December 11, 2009 | by Lou Chibbaro Jr.
Fenty pledges to meet with AIDS activists after sit-in arrests

D.C. Mayor Adrian Fenty has agreed to meet with representatives of an AIDS group coalition that staged a sit-in outside his office Dec. 1 as part of a World AIDS Day protest.

Two people with the group D.C. Fights Back were arrested during the sit-in after they refused to obey a police order to stop blocking an entrance in the John A. Wilson city hall building.

Christine Campbell, vice president for national advocacy at Housing Works, which pushes for subsidized housing programs for low-income people with HIV/AIDS, said her group joined the protest because the city has failed to reduce a three-year waiting list for AIDS-related housing in the District.

She said repeated meetings with officials at the city’s Department of Health and the mayor’s office resulted in “nothing happening,” prompting the groups to stage the sit-in to demand a meeting with the mayor.

“The system has to be fixed if we’re actually going to have better health outcomes here in the District,” she said. “We knew a woman who was [number] 382 on the waiting list and she called to get an update on where she was,” Campbell said. “They said, ‘We’re not giving numbers anymore.’ They’ll tell someone who applies for housing now that there are about this many people on the list and you’ll have to wait about three to five years.”

Dena Iverson, a spokesperson for the Department of Health, said her office was “continuing its efforts to maximize funding for housing assistance and [will] work with those waiting for housing to help them access services or other potential routes to stable housing situations.”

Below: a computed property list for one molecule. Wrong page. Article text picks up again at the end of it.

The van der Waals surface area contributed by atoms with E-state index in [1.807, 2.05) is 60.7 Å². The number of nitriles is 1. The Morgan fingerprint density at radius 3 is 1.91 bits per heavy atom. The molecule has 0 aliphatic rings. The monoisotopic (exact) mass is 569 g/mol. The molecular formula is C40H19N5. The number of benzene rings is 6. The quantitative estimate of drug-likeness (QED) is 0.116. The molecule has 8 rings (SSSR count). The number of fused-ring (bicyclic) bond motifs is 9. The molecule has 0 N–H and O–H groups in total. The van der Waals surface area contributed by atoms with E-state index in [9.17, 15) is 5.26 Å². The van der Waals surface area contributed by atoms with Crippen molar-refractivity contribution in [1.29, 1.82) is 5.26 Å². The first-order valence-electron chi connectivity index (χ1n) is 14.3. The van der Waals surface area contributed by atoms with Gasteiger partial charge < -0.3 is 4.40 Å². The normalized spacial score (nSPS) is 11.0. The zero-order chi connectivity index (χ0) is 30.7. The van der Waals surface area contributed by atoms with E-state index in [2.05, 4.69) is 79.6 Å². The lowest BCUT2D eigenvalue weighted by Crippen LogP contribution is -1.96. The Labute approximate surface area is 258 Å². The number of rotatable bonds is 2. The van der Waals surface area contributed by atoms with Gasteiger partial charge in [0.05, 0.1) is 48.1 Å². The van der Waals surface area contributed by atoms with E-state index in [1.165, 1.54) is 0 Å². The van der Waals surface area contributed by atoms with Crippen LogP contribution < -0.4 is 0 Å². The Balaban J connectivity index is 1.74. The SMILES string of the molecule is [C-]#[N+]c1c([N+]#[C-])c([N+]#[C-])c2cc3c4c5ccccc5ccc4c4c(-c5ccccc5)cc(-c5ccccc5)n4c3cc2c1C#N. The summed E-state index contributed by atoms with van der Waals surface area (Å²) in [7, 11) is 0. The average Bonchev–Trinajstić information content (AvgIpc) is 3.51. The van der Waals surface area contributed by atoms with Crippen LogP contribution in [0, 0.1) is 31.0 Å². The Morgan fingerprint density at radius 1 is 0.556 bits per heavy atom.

Michael Kharen, a spokesperson for the city’s AIDS office, said the waiting list for a federally funded AIDS housing program stands at about 500 names. He said there are other housing assistance programs for people with AIDS in addition to the federally funded one, and the city is taking steps to place people in need into those programs.

Lou Chibbaro Jr. has reported on the LGBT civil rights movement and the LGBT community for more than 30 years, beginning as a freelance writer and later as a staff reporter and currently as Senior News Reporter for the Washington Blade. He has chronicled LGBT-related developments as they have touched on a wide range of social, religious, and governmental institutions, including the White House, Congress, the U.S. Supreme Court, the military, local and national law enforcement agencies and the Catholic Church. Chibbaro has reported on LGBT issues and LGBT participation in local and national elections since 1976. He has covered the AIDS epidemic since it first surfaced in the early 1980s. Follow Lou

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